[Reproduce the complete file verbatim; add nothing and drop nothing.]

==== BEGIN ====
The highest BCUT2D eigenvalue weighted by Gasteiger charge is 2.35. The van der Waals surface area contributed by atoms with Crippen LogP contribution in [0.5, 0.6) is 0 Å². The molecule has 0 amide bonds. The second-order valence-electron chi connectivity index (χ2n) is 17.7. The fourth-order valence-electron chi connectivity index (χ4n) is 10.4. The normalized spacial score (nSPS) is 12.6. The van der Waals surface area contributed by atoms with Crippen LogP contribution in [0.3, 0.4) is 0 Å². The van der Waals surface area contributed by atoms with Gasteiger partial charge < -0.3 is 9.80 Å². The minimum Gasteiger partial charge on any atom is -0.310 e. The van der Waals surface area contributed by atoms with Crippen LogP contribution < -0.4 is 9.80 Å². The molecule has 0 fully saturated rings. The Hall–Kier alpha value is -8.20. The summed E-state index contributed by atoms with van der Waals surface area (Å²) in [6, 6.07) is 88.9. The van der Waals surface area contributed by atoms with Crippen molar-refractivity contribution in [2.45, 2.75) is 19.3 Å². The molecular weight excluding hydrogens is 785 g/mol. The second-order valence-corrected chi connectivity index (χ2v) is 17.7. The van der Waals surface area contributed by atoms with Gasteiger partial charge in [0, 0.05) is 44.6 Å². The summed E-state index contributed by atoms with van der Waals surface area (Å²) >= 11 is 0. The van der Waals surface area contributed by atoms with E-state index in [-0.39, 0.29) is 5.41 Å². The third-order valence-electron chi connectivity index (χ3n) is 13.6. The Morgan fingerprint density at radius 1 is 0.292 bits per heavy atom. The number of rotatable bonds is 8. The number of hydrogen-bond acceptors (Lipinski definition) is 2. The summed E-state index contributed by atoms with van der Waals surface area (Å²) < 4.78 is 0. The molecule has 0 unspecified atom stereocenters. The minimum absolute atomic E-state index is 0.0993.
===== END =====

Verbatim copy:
The highest BCUT2D eigenvalue weighted by Gasteiger charge is 2.35. The van der Waals surface area contributed by atoms with Crippen LogP contribution in [0.5, 0.6) is 0 Å². The molecule has 0 amide bonds. The second-order valence-electron chi connectivity index (χ2n) is 17.7. The fourth-order valence-electron chi connectivity index (χ4n) is 10.4. The normalized spacial score (nSPS) is 12.6. The van der Waals surface area contributed by atoms with Crippen LogP contribution in [0.3, 0.4) is 0 Å². The van der Waals surface area contributed by atoms with Gasteiger partial charge < -0.3 is 9.80 Å². The minimum Gasteiger partial charge on any atom is -0.310 e. The van der Waals surface area contributed by atoms with Crippen LogP contribution < -0.4 is 9.80 Å². The molecule has 0 fully saturated rings. The Hall–Kier alpha value is -8.20. The summed E-state index contributed by atoms with van der Waals surface area (Å²) in [6, 6.07) is 88.9. The van der Waals surface area contributed by atoms with Crippen molar-refractivity contribution in [2.45, 2.75) is 19.3 Å². The molecular weight excluding hydrogens is 785 g/mol. The second-order valence-corrected chi connectivity index (χ2v) is 17.7. The van der Waals surface area contributed by atoms with Gasteiger partial charge in [0, 0.05) is 44.6 Å². The summed E-state index contributed by atoms with van der Waals surface area (Å²) >= 11 is 0. The van der Waals surface area contributed by atoms with E-state index in [-0.39, 0.29) is 5.41 Å². The third-order valence-electron chi connectivity index (χ3n) is 13.6. The Morgan fingerprint density at radius 1 is 0.292 bits per heavy atom. The number of rotatable bonds is 8. The number of hydrogen-bond acceptors (Lipinski definition) is 2. The summed E-state index contributed by atoms with van der Waals surface area (Å²) < 4.78 is 0. The molecule has 0 unspecified atom stereocenters. The minimum absolute atomic E-state index is 0.0993.